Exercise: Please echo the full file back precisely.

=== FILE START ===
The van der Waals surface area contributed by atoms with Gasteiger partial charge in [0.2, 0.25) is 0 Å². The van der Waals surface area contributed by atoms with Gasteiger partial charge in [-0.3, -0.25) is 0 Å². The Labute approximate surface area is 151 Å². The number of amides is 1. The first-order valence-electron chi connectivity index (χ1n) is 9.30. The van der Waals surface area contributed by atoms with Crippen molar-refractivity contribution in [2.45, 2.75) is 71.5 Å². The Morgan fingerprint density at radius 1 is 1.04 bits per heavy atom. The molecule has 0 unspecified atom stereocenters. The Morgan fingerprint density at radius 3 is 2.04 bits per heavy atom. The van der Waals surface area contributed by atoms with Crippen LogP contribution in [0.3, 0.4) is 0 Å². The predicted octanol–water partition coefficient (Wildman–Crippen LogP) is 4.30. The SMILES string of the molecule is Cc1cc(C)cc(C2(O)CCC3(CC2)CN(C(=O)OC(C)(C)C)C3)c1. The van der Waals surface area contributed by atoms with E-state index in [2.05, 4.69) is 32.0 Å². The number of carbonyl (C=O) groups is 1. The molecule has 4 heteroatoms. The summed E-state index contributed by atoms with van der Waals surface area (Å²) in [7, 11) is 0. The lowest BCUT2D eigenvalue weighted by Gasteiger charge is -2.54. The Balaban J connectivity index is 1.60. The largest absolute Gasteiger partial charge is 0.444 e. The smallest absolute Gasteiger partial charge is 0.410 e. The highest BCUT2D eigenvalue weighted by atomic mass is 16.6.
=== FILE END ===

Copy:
The van der Waals surface area contributed by atoms with Gasteiger partial charge in [0.2, 0.25) is 0 Å². The van der Waals surface area contributed by atoms with Gasteiger partial charge in [-0.3, -0.25) is 0 Å². The Labute approximate surface area is 151 Å². The number of amides is 1. The first-order valence-electron chi connectivity index (χ1n) is 9.30. The van der Waals surface area contributed by atoms with Crippen molar-refractivity contribution in [2.45, 2.75) is 71.5 Å². The Morgan fingerprint density at radius 1 is 1.04 bits per heavy atom. The molecule has 0 unspecified atom stereocenters. The Morgan fingerprint density at radius 3 is 2.04 bits per heavy atom. The van der Waals surface area contributed by atoms with Crippen LogP contribution in [0.3, 0.4) is 0 Å². The predicted octanol–water partition coefficient (Wildman–Crippen LogP) is 4.30. The SMILES string of the molecule is Cc1cc(C)cc(C2(O)CCC3(CC2)CN(C(=O)OC(C)(C)C)C3)c1. The van der Waals surface area contributed by atoms with E-state index in [2.05, 4.69) is 32.0 Å². The number of carbonyl (C=O) groups is 1. The molecule has 4 heteroatoms. The summed E-state index contributed by atoms with van der Waals surface area (Å²) in [7, 11) is 0. The lowest BCUT2D eigenvalue weighted by Gasteiger charge is -2.54. The Balaban J connectivity index is 1.60. The largest absolute Gasteiger partial charge is 0.444 e. The smallest absolute Gasteiger partial charge is 0.410 e. The highest BCUT2D eigenvalue weighted by atomic mass is 16.6.